The National Institute for Occupational Safety and Health, however, recommends fishermen take formal training classes like this one at least every five years. Connecticut Sea Grant has been sponsoring them with various partners about every two years since 2000, and teamed up with the Fishing Partnership in 2016, said Nancy Balcom, associate director of Sea Grant and lead organizer of the training.
“There’s always turnover in the industry, and they need refresher courses,” Balcom said. “This is one of the services we can help facilitate for our fishermen to practice their skills so that if they ever have to act quickly they’ll be prepared.”
About 80 percent of those at the May 10 class were first-timers, Dennehy said, and the rest were getting refresher lessons. Just last February, four fishermen survived the sinking of their vessel off Martha’s Vineyard using skills they had learned in a training course, he said. But two years earlier, he added, another group of New Bedford fishermen died because they were unable to get their immersion suits on in time.
“They should do this training every two to three years,” he said, “because there’s always something you didn’t pick up the first time. Sea Grant has been a really great partner with us on this, and this is an outstanding facility.”
On May 11, 13 fishermen and state agency staff returned to Avery Point for a second day of training to become certified as drill conductors – those who run the monthly on-board safety drills. Michael Theiler, a commercial fisherman out of New London, brought his vessel Emma & Maria across the river to Avery Point for the day so his fellow fishermen could practice their drill conductor skills in an authentic setting.
Fisher Harris, one of the fishermen in the safety and survival training, said the experience was both fun and a sobering reminder of how quickly small accidents can turn into disasters without proper preparation. Harris fishes on the vessel Ad Hoc, which docks in Guilford.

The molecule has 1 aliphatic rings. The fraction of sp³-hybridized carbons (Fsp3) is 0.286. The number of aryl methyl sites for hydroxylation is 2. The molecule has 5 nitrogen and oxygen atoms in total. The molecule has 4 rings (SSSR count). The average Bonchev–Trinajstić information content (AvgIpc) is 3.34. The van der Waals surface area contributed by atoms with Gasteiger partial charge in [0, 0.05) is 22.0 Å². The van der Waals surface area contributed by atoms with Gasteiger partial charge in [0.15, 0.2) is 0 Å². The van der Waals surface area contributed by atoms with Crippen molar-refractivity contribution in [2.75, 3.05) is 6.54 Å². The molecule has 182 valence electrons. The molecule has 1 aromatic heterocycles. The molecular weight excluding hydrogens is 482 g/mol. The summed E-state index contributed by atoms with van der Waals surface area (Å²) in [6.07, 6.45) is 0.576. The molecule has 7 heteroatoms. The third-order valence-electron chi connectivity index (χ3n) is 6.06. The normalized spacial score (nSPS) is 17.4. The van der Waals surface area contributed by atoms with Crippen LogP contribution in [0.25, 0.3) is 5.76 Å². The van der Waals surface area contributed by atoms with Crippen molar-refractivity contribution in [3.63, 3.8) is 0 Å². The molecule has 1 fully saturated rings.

“I’m definitely more confident now that if I ever needed to put out a fire, I could do it,” he said, after learning the most effective way of directing a fire extinguisher onto a blaze.
Judy Benson is the communications coordinator at Connecticut Sea Grant.
Tessa Getchis, Connecticut Sea Grant/UConn Extension aquaculture educator at the University of Connecticut, has been awarded a grant totaling $315,240 to enhance the growth of Connecticut aquaculture and shellfisheries. The project, titled “Listening, Learning and Leading to Support Shellfish Aquaculture Growth in Connecticut and the Nation” is funded by the NOAA National Sea Grant College Program’s Aquaculture Technology Transfer Initiative.
The effort will allow Connecticut Sea Grant, UConn Extension staff and key partners including the Connecticut Bureau of Aquaculture and the NOAA National Marine Fisheries Service Milford Laboratory to carry out activities meant to enhance public awareness of Connecticut’s shellfish resources. The work will support the ongoing Connecticut Shellfish Initiative. The Initiative, a multi-year effort, brings together local interests, including commercial and recreational shellfishermen, municipal shellfish commissioners, academics, NGOs and state and federal resource managers to work together to grow the shellfish industry, increase recreational shellfishing opportunities and enhance natural shellfish populations in Connecticut.
Among the grant activities to be implemented is a public perception survey to help inform a new outreach and education campaign on Connecticut shellfish resources. Community interaction on shellfish topics will also be enhanced by events such as Ag Day at the Capitol, seminars, booths at shellfish festivals and clam digs and use of social media. Another key aspect of the effort will be an economic assessment of Connecticut’s shellfish aquaculture industry and a report on the results.
Finally, the shellfish aquaculture team will collaborate with other states and regions that are developing shellfish initiatives and promote the NOAA National Shellfish Initiative. The goal of the national initiative is to increase populations of bivalve shellfish in our nation’s coastal waters—including oysters, clams, abalone, and mussels—through both sustainable commercial production and restoration activities.